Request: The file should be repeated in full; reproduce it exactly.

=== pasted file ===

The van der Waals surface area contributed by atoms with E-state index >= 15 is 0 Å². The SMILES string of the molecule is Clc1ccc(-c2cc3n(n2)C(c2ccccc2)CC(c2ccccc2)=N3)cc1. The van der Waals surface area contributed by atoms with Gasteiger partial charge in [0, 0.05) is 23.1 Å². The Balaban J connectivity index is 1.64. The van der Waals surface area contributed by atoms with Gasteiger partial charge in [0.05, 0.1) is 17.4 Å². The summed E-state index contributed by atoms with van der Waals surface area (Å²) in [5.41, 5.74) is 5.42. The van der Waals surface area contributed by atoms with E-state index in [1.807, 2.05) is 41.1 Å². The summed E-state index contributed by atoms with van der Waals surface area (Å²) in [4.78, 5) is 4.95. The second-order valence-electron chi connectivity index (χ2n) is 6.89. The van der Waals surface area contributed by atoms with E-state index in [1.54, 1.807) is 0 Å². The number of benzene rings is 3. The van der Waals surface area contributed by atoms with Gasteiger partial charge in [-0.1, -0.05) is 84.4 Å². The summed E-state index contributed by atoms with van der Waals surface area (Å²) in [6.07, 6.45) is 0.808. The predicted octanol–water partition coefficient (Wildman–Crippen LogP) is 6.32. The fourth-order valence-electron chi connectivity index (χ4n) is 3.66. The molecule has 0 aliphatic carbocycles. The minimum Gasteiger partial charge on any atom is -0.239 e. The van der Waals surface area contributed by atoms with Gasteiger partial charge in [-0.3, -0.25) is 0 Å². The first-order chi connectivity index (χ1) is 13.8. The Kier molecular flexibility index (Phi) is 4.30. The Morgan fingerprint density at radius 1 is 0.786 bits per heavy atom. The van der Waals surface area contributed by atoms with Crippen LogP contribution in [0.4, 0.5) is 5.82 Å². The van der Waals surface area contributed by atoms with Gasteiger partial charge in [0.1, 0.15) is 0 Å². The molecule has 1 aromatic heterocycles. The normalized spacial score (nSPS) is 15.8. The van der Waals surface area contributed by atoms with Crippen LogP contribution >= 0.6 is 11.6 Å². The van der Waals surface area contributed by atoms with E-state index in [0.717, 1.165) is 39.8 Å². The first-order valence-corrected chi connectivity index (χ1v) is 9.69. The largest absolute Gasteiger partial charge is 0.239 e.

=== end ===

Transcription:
The van der Waals surface area contributed by atoms with E-state index >= 15 is 0 Å². The SMILES string of the molecule is Clc1ccc(-c2cc3n(n2)C(c2ccccc2)CC(c2ccccc2)=N3)cc1. The van der Waals surface area contributed by atoms with Gasteiger partial charge in [0, 0.05) is 23.1 Å². The Balaban J connectivity index is 1.64. The van der Waals surface area contributed by atoms with Gasteiger partial charge in [0.05, 0.1) is 17.4 Å². The summed E-state index contributed by atoms with van der Waals surface area (Å²) in [5.41, 5.74) is 5.42. The van der Waals surface area contributed by atoms with E-state index in [1.807, 2.05) is 41.1 Å². The summed E-state index contributed by atoms with van der Waals surface area (Å²) in [4.78, 5) is 4.95. The second-order valence-electron chi connectivity index (χ2n) is 6.89. The van der Waals surface area contributed by atoms with E-state index in [1.54, 1.807) is 0 Å². The number of benzene rings is 3. The van der Waals surface area contributed by atoms with Gasteiger partial charge in [-0.1, -0.05) is 84.4 Å². The summed E-state index contributed by atoms with van der Waals surface area (Å²) in [6.07, 6.45) is 0.808. The predicted octanol–water partition coefficient (Wildman–Crippen LogP) is 6.32. The fourth-order valence-electron chi connectivity index (χ4n) is 3.66. The molecule has 0 aliphatic carbocycles. The minimum Gasteiger partial charge on any atom is -0.239 e. The van der Waals surface area contributed by atoms with Gasteiger partial charge in [-0.3, -0.25) is 0 Å². The first-order chi connectivity index (χ1) is 13.8. The Kier molecular flexibility index (Phi) is 4.30. The Morgan fingerprint density at radius 1 is 0.786 bits per heavy atom. The van der Waals surface area contributed by atoms with Crippen LogP contribution in [0.4, 0.5) is 5.82 Å². The van der Waals surface area contributed by atoms with Gasteiger partial charge in [0.1, 0.15) is 0 Å². The molecule has 1 aromatic heterocycles. The normalized spacial score (nSPS) is 15.8. The van der Waals surface area contributed by atoms with Crippen LogP contribution >= 0.6 is 11.6 Å². The van der Waals surface area contributed by atoms with E-state index in [0.717, 1.165) is 39.8 Å². The first-order valence-corrected chi connectivity index (χ1v) is 9.69. The largest absolute Gasteiger partial charge is 0.239 e.